Describing both the professors and the students this way highlights another reality: Competence is in the eye of the beholder. For some students, instructors from underrepresented backgrounds — minority, women, LGBTQ — may be more credible authorities on issues tied to social inequality because of presumed lived experiences. For other students, professors who occupy more familiar bodies — white, cisgender, male — are seen as superior conveyors of information because they can offer the dispassionate learning that law schools notoriously value. Instructors may also have an overconfident understanding of how they treat these issues in their classes. One professor who spends a day talking about race, poverty, and gender, on their own terms, in a course that meets 25 or so times, may believe that they are doing an adequate job. The conversation about curricular change, they might think, does not apply to them. On the other end, I use a casebook written by women of color that is explicit about these categories. The topics come up frequently in my class, and I may think I’m doing enough. But in both instances, the quantitative and qualitative treatment of social justice issues may not be to students’ satisfaction.

The scope of student demand is also important. Some professors argue, somewhat plausibly, that what students want should not dictate how teachers instruct. Conceding as much would be unstable, hard to track and measure, and subject to the whims of a fairly transient population. Even if professors in criminal legal education were receptive to calls for curricular diversification, there is an assumption that there is student consensus. There is certainly a palpable demand for more robust discussions about inequality in criminal legal education. But some students don’t want that and they may not be as visible. Still, they complain to administrators, chat with other students, and challenge their instructors inside and outside the class. Scholars like Meera Deo and Gregory Parks have shown how this resistance can also surface in student evaluations and unevenly impact minority faculty, women, and women of color. The opposition can be multiracial and has no ideological boundaries, either. It may come from conservative students who genuinely believe that such discussions do not enrich their educations; liberal students who believe that such engagement is triggering; radical students who complain that the treatments are superficial; and students of all ideological backgrounds who are skeptical of their instructor’s ability to delicately orchestrate such conversations.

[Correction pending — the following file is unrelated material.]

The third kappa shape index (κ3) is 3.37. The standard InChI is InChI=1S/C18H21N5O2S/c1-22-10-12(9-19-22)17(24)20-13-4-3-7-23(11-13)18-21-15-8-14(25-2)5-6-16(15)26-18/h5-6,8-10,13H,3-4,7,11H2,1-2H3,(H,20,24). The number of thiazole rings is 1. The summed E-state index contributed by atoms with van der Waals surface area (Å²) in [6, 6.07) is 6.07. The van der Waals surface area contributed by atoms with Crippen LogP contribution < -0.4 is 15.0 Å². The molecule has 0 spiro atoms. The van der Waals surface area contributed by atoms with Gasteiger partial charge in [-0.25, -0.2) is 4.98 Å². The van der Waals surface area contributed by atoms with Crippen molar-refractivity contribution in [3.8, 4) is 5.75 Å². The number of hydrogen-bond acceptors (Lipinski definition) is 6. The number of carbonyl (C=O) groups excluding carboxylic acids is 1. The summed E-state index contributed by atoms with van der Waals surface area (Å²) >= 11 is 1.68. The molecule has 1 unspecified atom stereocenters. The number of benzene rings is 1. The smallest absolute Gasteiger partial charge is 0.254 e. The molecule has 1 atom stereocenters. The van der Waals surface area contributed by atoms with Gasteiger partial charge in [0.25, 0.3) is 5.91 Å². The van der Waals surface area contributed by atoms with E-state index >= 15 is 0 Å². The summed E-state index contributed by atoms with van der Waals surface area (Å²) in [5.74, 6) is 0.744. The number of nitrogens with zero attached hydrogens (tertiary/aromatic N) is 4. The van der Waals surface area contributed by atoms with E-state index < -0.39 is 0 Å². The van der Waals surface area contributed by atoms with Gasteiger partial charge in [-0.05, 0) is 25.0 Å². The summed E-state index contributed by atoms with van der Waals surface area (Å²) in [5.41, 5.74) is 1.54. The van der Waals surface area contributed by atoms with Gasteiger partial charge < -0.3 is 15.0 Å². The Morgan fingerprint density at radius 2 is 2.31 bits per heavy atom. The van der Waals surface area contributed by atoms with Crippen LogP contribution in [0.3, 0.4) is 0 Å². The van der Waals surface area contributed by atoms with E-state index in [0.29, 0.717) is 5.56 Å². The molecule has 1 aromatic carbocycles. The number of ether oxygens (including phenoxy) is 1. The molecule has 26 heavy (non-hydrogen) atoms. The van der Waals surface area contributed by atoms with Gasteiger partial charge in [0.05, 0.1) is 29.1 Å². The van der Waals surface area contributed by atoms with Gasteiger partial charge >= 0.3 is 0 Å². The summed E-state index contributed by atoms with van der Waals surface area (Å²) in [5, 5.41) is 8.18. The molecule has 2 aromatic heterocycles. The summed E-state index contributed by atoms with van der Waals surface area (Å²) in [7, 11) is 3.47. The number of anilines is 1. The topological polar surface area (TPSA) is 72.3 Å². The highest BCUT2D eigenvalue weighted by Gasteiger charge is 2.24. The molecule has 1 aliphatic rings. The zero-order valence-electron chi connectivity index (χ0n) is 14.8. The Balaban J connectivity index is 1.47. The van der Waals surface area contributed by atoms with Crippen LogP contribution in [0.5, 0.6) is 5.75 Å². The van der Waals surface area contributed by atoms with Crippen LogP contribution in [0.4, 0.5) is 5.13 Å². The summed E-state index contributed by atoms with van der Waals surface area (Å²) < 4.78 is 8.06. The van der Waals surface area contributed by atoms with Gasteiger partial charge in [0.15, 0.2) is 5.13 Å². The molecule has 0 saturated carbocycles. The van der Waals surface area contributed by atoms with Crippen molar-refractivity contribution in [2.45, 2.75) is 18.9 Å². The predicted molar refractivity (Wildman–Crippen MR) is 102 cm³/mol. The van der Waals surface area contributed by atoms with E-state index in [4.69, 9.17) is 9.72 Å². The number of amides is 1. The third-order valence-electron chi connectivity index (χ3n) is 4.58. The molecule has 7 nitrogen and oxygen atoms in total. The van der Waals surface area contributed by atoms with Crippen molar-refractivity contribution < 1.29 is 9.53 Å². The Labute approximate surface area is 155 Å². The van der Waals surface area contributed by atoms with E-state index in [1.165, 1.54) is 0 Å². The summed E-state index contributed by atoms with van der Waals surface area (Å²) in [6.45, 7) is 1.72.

All of this is in an institutional context where the classroom is each professor’s little fiefdom. With the exception of untenured faculty, law professors enjoy considerable latitude in their classrooms. A dean or administration has some carrots and sticks at their disposal, but few are game changers. These professors can be fussy and persnickety about teaching, and rightfully so. Teaching comprises a substantive portion of professorial duties (the other two standard activities being research and service). As one professor observed in 1968, “I have seen law teachers, who have no peers in nitpickery, verge on purple apoplexy in debate over the curriculum. The whole academic business is fraught with vested interests, gored oxen, ground axes, pet peeves, visionary schemes, and intractable inertia.”

All this power-wielding exists in a context where there are competing ideas about the role of the professor. A mere transmitter of what the law is? A camouflaged activist who blends instruction with the inculcation of a particular set of values that makes students want to improve the criminal justice system, independent of how many people actually want to go in that line of work? An instructor whose teaching discourages students from certain kinds of work as undesirable — where progressive prosecution and indigent defense alike are “system-reifying”?